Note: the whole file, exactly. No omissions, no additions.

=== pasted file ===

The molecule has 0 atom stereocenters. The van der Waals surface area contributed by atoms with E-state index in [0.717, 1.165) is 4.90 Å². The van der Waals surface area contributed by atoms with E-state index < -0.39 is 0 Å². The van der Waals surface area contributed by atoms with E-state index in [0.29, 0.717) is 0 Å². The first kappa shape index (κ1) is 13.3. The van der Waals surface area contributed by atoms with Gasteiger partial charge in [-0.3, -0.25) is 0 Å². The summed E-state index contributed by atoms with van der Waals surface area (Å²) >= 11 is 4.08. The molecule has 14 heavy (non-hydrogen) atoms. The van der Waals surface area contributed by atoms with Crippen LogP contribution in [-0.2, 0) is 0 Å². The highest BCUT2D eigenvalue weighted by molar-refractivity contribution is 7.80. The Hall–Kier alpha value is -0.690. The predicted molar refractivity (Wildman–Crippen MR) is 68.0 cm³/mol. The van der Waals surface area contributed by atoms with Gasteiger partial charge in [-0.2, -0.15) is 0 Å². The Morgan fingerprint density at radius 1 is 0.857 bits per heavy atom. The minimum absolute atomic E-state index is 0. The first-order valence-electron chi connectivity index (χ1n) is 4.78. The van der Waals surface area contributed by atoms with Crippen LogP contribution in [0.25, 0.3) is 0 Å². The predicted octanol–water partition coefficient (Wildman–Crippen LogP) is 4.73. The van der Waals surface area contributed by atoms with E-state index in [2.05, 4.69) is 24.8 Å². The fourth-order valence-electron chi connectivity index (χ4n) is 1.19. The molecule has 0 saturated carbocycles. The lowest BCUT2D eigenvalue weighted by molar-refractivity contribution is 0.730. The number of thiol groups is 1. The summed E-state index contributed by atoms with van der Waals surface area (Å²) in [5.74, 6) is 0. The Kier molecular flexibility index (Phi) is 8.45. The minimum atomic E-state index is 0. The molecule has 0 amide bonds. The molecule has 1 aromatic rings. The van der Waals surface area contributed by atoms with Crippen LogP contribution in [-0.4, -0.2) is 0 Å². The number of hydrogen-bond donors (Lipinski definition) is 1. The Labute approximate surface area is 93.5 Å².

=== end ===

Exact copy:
The molecule has 0 atom stereocenters. The van der Waals surface area contributed by atoms with E-state index in [0.717, 1.165) is 4.90 Å². The van der Waals surface area contributed by atoms with E-state index < -0.39 is 0 Å². The van der Waals surface area contributed by atoms with E-state index in [0.29, 0.717) is 0 Å². The first kappa shape index (κ1) is 13.3. The van der Waals surface area contributed by atoms with Gasteiger partial charge in [-0.3, -0.25) is 0 Å². The summed E-state index contributed by atoms with van der Waals surface area (Å²) >= 11 is 4.08. The molecule has 14 heavy (non-hydrogen) atoms. The van der Waals surface area contributed by atoms with Crippen LogP contribution in [-0.2, 0) is 0 Å². The highest BCUT2D eigenvalue weighted by molar-refractivity contribution is 7.80. The Hall–Kier alpha value is -0.690. The predicted molar refractivity (Wildman–Crippen MR) is 68.0 cm³/mol. The van der Waals surface area contributed by atoms with Gasteiger partial charge in [-0.2, -0.15) is 0 Å². The Morgan fingerprint density at radius 1 is 0.857 bits per heavy atom. The minimum absolute atomic E-state index is 0. The first-order valence-electron chi connectivity index (χ1n) is 4.78. The van der Waals surface area contributed by atoms with Crippen LogP contribution in [0.25, 0.3) is 0 Å². The predicted octanol–water partition coefficient (Wildman–Crippen LogP) is 4.73. The van der Waals surface area contributed by atoms with E-state index in [2.05, 4.69) is 24.8 Å². The fourth-order valence-electron chi connectivity index (χ4n) is 1.19. The molecule has 0 saturated carbocycles. The lowest BCUT2D eigenvalue weighted by molar-refractivity contribution is 0.730. The number of thiol groups is 1. The summed E-state index contributed by atoms with van der Waals surface area (Å²) in [5.74, 6) is 0. The Kier molecular flexibility index (Phi) is 8.45. The minimum atomic E-state index is 0. The molecule has 0 amide bonds. The molecule has 1 aromatic rings. The van der Waals surface area contributed by atoms with Crippen LogP contribution in [-0.4, -0.2) is 0 Å². The number of hydrogen-bond donors (Lipinski definition) is 1. The Labute approximate surface area is 93.5 Å².